“Hello, my name is Amanda the Angry Angel and I am a 33 year old Leigh Bardugo fangirl.”
If you haven’t already, please check out my reviews of:
- Six of Crows (the book before Crooked Kingdom)
- Shadow and Bone (Grisha #1)
- Siege and Storm (Grisha #2)
- Ruin and Rising (Grisha #3)
The way they are listed there is exactly how I would suggest you read them. I started with Six of Crows, and the story was so well told that I already understood what Grisha were, and that there were some pretty intense political conflicts happening. We get a present day story, and then you take a trip into the past to meet several of the characters that you will meet again in Crooked Kingdom. While Six of Crows is okay to read without having Grishaverse context, I would not recommend reading Crooked Kingdom without it.
The latest book in this universe does not disappoint. We are off to the races from the very start, picking up where we left off with our crew frantically planning for the rescue of their captured Wraith. The tag line on the front of the book states “when you can’t beat the odds, change the game” and throughout the book Kaz Brekker replaces the game he is losing with about ten other ones. It reminded me of a good episode of Sherlock where we get to watch the pieces fall into place with extreme satisfaction.
I could tell you about the plans or the excitement or the enemies or the intrigue, but for this particular discussion I would like to draw attention to an aspect of this book that is so important and I was hoping would show up.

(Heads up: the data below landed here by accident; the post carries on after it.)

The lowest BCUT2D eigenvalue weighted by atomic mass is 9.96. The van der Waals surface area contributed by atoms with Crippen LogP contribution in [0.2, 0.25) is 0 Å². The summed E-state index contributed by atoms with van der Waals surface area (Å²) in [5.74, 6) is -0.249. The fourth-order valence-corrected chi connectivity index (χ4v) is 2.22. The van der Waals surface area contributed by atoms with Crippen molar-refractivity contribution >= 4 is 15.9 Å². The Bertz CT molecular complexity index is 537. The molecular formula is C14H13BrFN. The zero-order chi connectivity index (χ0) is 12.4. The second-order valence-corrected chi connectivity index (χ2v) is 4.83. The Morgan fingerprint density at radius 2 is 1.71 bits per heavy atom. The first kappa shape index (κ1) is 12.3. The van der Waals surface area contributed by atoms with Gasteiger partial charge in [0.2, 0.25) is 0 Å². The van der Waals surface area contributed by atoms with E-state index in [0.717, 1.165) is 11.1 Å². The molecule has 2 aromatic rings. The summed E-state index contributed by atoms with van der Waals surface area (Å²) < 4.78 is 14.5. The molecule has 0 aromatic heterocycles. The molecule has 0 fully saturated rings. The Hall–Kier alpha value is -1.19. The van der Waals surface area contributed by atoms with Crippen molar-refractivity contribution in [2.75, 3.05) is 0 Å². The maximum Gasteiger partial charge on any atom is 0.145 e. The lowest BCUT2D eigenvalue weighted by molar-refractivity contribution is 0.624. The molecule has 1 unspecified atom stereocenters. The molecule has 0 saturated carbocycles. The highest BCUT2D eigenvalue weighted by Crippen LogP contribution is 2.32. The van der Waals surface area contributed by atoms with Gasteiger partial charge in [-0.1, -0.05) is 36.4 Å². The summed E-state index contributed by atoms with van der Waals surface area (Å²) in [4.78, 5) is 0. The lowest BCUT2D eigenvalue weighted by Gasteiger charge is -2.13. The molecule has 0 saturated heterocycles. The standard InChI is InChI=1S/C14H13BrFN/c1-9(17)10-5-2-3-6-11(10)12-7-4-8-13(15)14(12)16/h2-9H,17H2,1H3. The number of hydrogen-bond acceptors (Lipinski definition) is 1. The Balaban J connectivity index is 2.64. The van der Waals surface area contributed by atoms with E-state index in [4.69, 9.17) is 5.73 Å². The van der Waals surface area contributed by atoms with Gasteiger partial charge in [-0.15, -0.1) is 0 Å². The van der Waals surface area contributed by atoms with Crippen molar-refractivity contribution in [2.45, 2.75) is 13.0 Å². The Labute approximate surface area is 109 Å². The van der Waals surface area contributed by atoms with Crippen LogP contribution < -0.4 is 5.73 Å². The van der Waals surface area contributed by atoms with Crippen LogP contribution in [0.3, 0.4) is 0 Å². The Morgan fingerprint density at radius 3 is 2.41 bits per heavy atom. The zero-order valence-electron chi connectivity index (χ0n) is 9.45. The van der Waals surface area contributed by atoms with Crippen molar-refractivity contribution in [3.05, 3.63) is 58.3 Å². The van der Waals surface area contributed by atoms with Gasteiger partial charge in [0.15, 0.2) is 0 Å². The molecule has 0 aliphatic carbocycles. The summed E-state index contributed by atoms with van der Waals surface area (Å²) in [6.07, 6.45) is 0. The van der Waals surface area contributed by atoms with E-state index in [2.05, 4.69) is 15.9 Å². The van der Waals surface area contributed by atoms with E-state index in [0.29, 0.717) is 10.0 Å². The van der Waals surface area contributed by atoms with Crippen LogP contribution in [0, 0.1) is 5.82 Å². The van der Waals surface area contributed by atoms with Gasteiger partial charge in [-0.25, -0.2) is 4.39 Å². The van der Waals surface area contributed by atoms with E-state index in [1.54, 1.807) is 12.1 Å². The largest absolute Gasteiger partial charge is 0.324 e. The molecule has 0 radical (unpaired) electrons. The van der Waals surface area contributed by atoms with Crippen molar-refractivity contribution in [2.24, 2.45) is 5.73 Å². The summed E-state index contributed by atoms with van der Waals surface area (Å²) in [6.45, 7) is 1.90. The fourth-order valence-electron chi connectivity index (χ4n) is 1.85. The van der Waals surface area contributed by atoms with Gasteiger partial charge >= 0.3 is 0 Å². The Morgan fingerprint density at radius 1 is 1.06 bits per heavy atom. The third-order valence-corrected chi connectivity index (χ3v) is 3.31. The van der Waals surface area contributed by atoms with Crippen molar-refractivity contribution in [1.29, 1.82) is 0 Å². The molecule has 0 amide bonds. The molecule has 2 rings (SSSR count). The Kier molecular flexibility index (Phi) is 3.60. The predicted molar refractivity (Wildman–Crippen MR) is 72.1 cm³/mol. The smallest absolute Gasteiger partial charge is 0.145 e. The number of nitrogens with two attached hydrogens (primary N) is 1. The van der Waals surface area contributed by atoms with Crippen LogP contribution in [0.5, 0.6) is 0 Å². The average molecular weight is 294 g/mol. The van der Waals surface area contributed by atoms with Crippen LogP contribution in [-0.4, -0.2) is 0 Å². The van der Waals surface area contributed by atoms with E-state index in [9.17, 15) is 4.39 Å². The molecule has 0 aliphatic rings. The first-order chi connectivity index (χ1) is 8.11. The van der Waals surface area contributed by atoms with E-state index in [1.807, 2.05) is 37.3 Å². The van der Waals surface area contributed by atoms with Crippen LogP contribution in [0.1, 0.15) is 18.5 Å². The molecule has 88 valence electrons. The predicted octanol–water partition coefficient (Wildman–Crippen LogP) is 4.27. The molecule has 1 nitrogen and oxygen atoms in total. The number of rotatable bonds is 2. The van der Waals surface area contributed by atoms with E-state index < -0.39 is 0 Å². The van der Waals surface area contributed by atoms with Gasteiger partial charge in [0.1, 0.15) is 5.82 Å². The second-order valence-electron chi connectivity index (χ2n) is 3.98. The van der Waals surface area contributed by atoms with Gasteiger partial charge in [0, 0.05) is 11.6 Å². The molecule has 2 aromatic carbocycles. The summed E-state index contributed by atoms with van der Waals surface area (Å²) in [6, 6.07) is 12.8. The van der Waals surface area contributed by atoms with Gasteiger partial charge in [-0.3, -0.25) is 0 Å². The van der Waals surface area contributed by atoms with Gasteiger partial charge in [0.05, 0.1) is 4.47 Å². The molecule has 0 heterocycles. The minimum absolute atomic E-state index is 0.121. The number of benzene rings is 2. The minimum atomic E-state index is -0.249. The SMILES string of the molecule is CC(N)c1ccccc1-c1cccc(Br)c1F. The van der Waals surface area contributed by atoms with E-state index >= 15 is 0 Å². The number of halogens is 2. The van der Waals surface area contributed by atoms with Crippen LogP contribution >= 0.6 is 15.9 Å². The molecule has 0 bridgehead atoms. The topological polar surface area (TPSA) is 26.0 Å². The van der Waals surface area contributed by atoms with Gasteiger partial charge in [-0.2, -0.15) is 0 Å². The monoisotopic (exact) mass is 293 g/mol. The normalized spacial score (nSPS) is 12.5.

I absolutely adore how Leigh Bardugo introduces LGBT representation, in that it is presented as though it is a normal part of the world. No pearl-clutching, no disapproving parents, no gasping and saying things like “well I don’t approve but if it makes you happy I support you.” Just, I love you you love me, aw they love each other that’s fantastic. She presents this as normal. This is very important and I cannot stress this enough.
I appreciate the YA writers that steep their LGBT in real world scenarios. Reactions from indifferent acceptance to shock to revulsion are all realities that teen LGTB youth still face from their families and friends, although I see this changing (thank goodness). But I think that there is something very critical to be said about presenting this as normal because it is normal. Let teens and young adults see that their identity should not be something to be hidden or revealed like a promposal or college choice announcement. Let them see that it is possible to just be who they are and that’s okay. I want them to read this book and say “wait, Jasper’s dad isn’t shocked? Why isn’t Wylan’s dad more upset about him being gay than not being able to read?” and Bardugo lets them know that the answer to their question is that it is nothing to be ashamed of in her universe.
Leigh Bardugo’s writing is so important for so many reasons, but if I had to pick one to emphasize it would be her care and love in her LGBT characters. I cannot wait until that is an unquestioned reality in our universe.
All that being said there are still unanswered questions at the end of this book and out of the small reserve of hope I hold ahead of my country’s plunge into darkness, I have apportioned a bit for a third book to bring resolution to this magnificent story. Here’s hoping!